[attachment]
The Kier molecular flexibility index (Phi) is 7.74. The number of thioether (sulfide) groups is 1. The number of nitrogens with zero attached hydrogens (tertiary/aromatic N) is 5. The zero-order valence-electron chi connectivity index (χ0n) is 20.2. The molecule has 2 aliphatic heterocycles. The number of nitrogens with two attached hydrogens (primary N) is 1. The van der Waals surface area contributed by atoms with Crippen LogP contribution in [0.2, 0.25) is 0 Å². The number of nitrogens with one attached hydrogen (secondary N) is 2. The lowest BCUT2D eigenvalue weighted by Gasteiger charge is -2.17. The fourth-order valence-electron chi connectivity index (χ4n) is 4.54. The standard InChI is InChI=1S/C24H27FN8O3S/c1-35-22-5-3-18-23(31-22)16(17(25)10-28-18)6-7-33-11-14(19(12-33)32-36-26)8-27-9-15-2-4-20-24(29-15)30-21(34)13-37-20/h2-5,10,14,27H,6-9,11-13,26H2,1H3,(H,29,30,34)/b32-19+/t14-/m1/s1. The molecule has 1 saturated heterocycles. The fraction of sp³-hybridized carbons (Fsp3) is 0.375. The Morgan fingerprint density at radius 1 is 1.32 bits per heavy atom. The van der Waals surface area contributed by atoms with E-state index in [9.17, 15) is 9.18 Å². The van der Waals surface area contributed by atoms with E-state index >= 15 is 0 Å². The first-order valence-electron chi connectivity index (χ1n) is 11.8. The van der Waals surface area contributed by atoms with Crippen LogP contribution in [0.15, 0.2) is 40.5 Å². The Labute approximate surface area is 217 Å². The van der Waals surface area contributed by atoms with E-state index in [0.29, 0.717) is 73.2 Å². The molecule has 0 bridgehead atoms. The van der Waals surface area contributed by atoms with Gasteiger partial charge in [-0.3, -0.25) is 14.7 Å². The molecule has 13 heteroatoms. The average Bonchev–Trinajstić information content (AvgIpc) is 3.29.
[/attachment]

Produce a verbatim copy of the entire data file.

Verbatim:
The Kier molecular flexibility index (Phi) is 7.74. The number of thioether (sulfide) groups is 1. The number of nitrogens with zero attached hydrogens (tertiary/aromatic N) is 5. The zero-order valence-electron chi connectivity index (χ0n) is 20.2. The molecule has 2 aliphatic heterocycles. The number of nitrogens with two attached hydrogens (primary N) is 1. The van der Waals surface area contributed by atoms with Crippen LogP contribution in [0.2, 0.25) is 0 Å². The number of nitrogens with one attached hydrogen (secondary N) is 2. The lowest BCUT2D eigenvalue weighted by Gasteiger charge is -2.17. The fourth-order valence-electron chi connectivity index (χ4n) is 4.54. The standard InChI is InChI=1S/C24H27FN8O3S/c1-35-22-5-3-18-23(31-22)16(17(25)10-28-18)6-7-33-11-14(19(12-33)32-36-26)8-27-9-15-2-4-20-24(29-15)30-21(34)13-37-20/h2-5,10,14,27H,6-9,11-13,26H2,1H3,(H,29,30,34)/b32-19+/t14-/m1/s1. The molecule has 1 saturated heterocycles. The fraction of sp³-hybridized carbons (Fsp3) is 0.375. The Morgan fingerprint density at radius 1 is 1.32 bits per heavy atom. The van der Waals surface area contributed by atoms with E-state index in [9.17, 15) is 9.18 Å². The van der Waals surface area contributed by atoms with E-state index >= 15 is 0 Å². The first-order valence-electron chi connectivity index (χ1n) is 11.8. The van der Waals surface area contributed by atoms with Crippen LogP contribution in [0.15, 0.2) is 40.5 Å². The Labute approximate surface area is 217 Å². The van der Waals surface area contributed by atoms with E-state index in [0.29, 0.717) is 73.2 Å². The molecule has 0 bridgehead atoms. The van der Waals surface area contributed by atoms with Gasteiger partial charge in [-0.3, -0.25) is 14.7 Å². The molecule has 13 heteroatoms. The average Bonchev–Trinajstić information content (AvgIpc) is 3.29.